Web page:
News

Reporter's Notebook: Inside Cuba's 26th Havana International Ballet Festival

Cuba's Gran Teatro de La Habana Alicia Alonso, one of the four theaters in use during the festival. Photo by Quinn Wharton.

Anyone attending the National Ballet of Cuba's biennial Havana International Ballet Festival can expect an adventure that is equal parts treasure hunt and lottery, amidst a cornucopia of choices. This year's festival, the 26th, was no exception, offering 25 programs in four theaters. The event, held October 28-November 6, was also notable for the unanticipated absence of 96-year-old Alicia Alonso, the host company's founder and Cuba's ballerina assoluta. Due to flagging health, Alonso was unable to make her customary opening night appearance, where she would have been seated alongside Cuba's new President, Miguel Díaz-Canel.



In addition to Cathy Marston's riveting world premiere Prospera for National Ballet of Cuba and a cavalcade of classical pas de deux by returned Cuban dancers who currently dance abroad, the festival presented outstanding works by guest companies. Ballet du Grand Théâtre de Genève presented Claude Brumachon's absorbing Carmina Burana, while Dance Alive National Ballet, an energetic Florida company that enjoyed close ties with the late Cuban choreographer Alberto Alonso, offered a mixed repertoire evening. Other programs were dotted with guest performers, including Ellison Ballet's Elisabeth Beyer performing Grand Pas Classique with Cuban-born guest artist Daniel Sarabia, and American Ballet Theatre's Isabella Boylston and Aran Bell. The hectic pace that had rehearsals taking place back to back in four theaters and the company studios brought remarkably few mishaps, and the programs proceeded seamlessly. Read on for some of the festival's brightest highlights.

Stars of American Ballet

New York City Ballet principal Daniel Ulbricht's Stars of American Ballet, its dancers culled in part from NYCB, presented an eclectic program of classical ballet, tango and hip hop. Sterling Hyltin, Teresa Reichlen, Indiana Woodward, Ask la Cour and Gonzalo Garcia readily gave up their vacation time from NYCB to make the trip, dancing excerpts from Balanchine's Tarantella, Apollo and "Diamonds" from Jewels; Christopher Wheeldon's Liturgy and Lar Lubovitch's Elemental Brubeck. The program was anchored by two pieces that showcased award-winning ballroom dancers Denys Drozdyuk and Antonina Skobina, including Drozdyuk's Irresistible, set to a Michael Jackson mix. Ulbricht also choreographed two pieces on the program: Tres Hombres for Joseph Gatti, Drozdyuk and himself to an Astor Piazolla tango score, and Sing, Sing, Sing for himself and Danielle Diniz.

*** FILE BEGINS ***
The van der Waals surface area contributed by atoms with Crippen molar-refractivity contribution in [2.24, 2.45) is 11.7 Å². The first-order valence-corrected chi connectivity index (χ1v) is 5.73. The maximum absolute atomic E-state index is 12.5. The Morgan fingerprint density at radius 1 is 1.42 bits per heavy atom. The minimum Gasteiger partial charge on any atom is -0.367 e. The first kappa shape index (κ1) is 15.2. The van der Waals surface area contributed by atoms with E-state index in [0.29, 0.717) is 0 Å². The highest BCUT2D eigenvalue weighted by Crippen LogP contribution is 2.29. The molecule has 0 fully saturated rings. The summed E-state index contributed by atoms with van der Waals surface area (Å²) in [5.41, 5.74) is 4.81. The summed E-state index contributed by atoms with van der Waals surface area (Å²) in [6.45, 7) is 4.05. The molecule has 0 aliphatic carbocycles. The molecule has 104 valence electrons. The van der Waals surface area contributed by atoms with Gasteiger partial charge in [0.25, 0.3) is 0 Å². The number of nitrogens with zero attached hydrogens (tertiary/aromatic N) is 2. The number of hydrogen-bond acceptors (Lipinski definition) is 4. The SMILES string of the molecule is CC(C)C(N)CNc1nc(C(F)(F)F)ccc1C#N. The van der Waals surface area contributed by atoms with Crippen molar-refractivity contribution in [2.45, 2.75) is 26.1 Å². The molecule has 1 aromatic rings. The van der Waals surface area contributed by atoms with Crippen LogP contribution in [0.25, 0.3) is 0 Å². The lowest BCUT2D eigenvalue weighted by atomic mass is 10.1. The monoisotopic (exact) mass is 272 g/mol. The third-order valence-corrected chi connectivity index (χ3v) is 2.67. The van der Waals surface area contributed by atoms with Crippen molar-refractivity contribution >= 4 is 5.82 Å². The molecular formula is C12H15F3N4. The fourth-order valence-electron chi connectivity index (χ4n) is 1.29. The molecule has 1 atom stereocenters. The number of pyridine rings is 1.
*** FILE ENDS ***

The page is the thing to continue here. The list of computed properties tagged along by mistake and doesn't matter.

During a press conference, Ulbricht explained his own exposure to Cuban-style training with teacher Javier Dubrocq, and that he hoped his company's eclectic repertoire could offer something Cuban audiences rarely get to experience. Over email Ulbricht elaborated, comparing his curated program to a restaurant menu with enough variety to please all tastes. He felt vindicated that the energy the performance generated took the Cuban audience on a wild ride that surpassed their expectations of his NYCB cachet: Audiences cheered and stamped their feet, applauding until the floors and walls shook—it felt forceful enough to blow apart the U.S. embargo, metaphorically speaking.

Does he think the cultural exchange between his company and the Cuban artists as a symbolic act that challenges the U.S. embargo? "Dance—and the arts in general—have the unique ability to transcend borders and politics," says Ulbricht. "We can only represent the beauty and culture we share, not the policies in place. Hopefully, that won't be the case for too much longer."

National Ballet of Cuba Welcomes Back Its Diaspora